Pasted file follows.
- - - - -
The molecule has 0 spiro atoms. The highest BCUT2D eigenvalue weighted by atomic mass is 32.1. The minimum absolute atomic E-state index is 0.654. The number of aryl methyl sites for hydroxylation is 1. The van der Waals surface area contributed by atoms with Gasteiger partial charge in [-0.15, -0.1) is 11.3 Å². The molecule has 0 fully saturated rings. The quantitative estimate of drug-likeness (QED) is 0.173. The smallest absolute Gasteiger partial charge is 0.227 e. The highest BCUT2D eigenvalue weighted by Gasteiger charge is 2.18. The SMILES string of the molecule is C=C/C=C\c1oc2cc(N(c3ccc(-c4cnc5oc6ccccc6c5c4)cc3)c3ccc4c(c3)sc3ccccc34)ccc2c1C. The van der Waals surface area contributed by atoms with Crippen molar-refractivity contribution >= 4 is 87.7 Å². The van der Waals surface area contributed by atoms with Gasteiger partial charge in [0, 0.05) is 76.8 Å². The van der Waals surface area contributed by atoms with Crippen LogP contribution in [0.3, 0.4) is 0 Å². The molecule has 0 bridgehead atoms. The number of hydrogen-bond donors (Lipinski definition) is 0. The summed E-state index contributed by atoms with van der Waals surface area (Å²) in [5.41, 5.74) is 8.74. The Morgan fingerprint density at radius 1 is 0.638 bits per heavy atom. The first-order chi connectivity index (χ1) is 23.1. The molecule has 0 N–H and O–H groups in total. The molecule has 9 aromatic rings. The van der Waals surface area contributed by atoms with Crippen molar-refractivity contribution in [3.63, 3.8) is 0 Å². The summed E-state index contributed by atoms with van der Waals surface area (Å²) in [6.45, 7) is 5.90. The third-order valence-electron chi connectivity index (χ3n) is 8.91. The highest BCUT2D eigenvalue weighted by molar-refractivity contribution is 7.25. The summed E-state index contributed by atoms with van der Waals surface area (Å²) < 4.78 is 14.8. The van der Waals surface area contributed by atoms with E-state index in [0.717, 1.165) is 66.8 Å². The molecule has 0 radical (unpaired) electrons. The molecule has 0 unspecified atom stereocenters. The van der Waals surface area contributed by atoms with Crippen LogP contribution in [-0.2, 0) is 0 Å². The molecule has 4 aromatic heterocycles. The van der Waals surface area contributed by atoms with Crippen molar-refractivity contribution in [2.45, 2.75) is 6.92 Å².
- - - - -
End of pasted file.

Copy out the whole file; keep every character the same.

The molecule has 0 spiro atoms. The highest BCUT2D eigenvalue weighted by atomic mass is 32.1. The minimum absolute atomic E-state index is 0.654. The number of aryl methyl sites for hydroxylation is 1. The van der Waals surface area contributed by atoms with Gasteiger partial charge in [-0.15, -0.1) is 11.3 Å². The molecule has 0 fully saturated rings. The quantitative estimate of drug-likeness (QED) is 0.173. The smallest absolute Gasteiger partial charge is 0.227 e. The highest BCUT2D eigenvalue weighted by Gasteiger charge is 2.18. The SMILES string of the molecule is C=C/C=C\c1oc2cc(N(c3ccc(-c4cnc5oc6ccccc6c5c4)cc3)c3ccc4c(c3)sc3ccccc34)ccc2c1C. The van der Waals surface area contributed by atoms with Crippen molar-refractivity contribution >= 4 is 87.7 Å². The van der Waals surface area contributed by atoms with Gasteiger partial charge in [0, 0.05) is 76.8 Å². The van der Waals surface area contributed by atoms with Crippen LogP contribution in [0.3, 0.4) is 0 Å². The molecule has 0 bridgehead atoms. The number of hydrogen-bond donors (Lipinski definition) is 0. The summed E-state index contributed by atoms with van der Waals surface area (Å²) in [5.41, 5.74) is 8.74. The Morgan fingerprint density at radius 1 is 0.638 bits per heavy atom. The first-order chi connectivity index (χ1) is 23.1. The molecule has 0 N–H and O–H groups in total. The molecule has 9 aromatic rings. The van der Waals surface area contributed by atoms with Crippen molar-refractivity contribution in [3.63, 3.8) is 0 Å². The summed E-state index contributed by atoms with van der Waals surface area (Å²) in [6.45, 7) is 5.90. The third-order valence-electron chi connectivity index (χ3n) is 8.91. The highest BCUT2D eigenvalue weighted by molar-refractivity contribution is 7.25. The summed E-state index contributed by atoms with van der Waals surface area (Å²) < 4.78 is 14.8. The van der Waals surface area contributed by atoms with E-state index in [0.717, 1.165) is 66.8 Å². The molecule has 0 radical (unpaired) electrons. The molecule has 0 unspecified atom stereocenters. The van der Waals surface area contributed by atoms with Crippen LogP contribution in [-0.2, 0) is 0 Å². The molecule has 4 aromatic heterocycles. The van der Waals surface area contributed by atoms with Crippen molar-refractivity contribution in [2.45, 2.75) is 6.92 Å².